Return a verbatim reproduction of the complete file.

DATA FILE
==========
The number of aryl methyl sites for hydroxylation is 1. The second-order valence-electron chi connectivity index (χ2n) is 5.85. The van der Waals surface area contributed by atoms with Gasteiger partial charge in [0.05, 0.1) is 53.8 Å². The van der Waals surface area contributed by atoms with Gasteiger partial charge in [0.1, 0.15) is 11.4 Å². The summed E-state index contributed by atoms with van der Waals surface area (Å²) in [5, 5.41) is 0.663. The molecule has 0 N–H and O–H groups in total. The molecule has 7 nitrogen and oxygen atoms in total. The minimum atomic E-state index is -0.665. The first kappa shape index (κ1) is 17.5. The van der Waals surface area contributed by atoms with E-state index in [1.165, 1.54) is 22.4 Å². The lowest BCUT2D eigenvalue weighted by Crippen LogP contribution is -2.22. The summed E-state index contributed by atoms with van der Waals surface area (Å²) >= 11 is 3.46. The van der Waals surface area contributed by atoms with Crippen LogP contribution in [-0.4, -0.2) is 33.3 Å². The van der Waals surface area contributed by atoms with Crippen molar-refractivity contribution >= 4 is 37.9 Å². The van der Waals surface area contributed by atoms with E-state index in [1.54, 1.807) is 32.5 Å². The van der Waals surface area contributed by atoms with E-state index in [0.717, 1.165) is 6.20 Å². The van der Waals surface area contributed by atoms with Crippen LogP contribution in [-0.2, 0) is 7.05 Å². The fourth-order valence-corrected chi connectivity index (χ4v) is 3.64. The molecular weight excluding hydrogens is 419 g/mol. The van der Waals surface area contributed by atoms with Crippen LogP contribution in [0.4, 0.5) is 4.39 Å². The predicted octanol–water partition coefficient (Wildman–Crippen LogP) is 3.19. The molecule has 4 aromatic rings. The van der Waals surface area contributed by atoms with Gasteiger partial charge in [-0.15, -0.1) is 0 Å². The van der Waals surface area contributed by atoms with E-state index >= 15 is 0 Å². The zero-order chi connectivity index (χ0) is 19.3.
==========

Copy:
The number of aryl methyl sites for hydroxylation is 1. The second-order valence-electron chi connectivity index (χ2n) is 5.85. The van der Waals surface area contributed by atoms with Gasteiger partial charge in [0.05, 0.1) is 53.8 Å². The van der Waals surface area contributed by atoms with Gasteiger partial charge in [0.1, 0.15) is 11.4 Å². The summed E-state index contributed by atoms with van der Waals surface area (Å²) in [5, 5.41) is 0.663. The molecule has 0 N–H and O–H groups in total. The molecule has 7 nitrogen and oxygen atoms in total. The minimum atomic E-state index is -0.665. The first kappa shape index (κ1) is 17.5. The van der Waals surface area contributed by atoms with E-state index in [1.165, 1.54) is 22.4 Å². The lowest BCUT2D eigenvalue weighted by Crippen LogP contribution is -2.22. The summed E-state index contributed by atoms with van der Waals surface area (Å²) >= 11 is 3.46. The van der Waals surface area contributed by atoms with Crippen LogP contribution in [-0.4, -0.2) is 33.3 Å². The van der Waals surface area contributed by atoms with Crippen molar-refractivity contribution >= 4 is 37.9 Å². The van der Waals surface area contributed by atoms with E-state index in [1.54, 1.807) is 32.5 Å². The van der Waals surface area contributed by atoms with E-state index in [0.717, 1.165) is 6.20 Å². The van der Waals surface area contributed by atoms with Crippen LogP contribution in [-0.2, 0) is 7.05 Å². The fourth-order valence-corrected chi connectivity index (χ4v) is 3.64. The molecular weight excluding hydrogens is 419 g/mol. The van der Waals surface area contributed by atoms with Crippen LogP contribution in [0.4, 0.5) is 4.39 Å². The predicted octanol–water partition coefficient (Wildman–Crippen LogP) is 3.19. The molecule has 4 aromatic rings. The van der Waals surface area contributed by atoms with Gasteiger partial charge in [-0.15, -0.1) is 0 Å². The van der Waals surface area contributed by atoms with E-state index >= 15 is 0 Å². The zero-order chi connectivity index (χ0) is 19.3.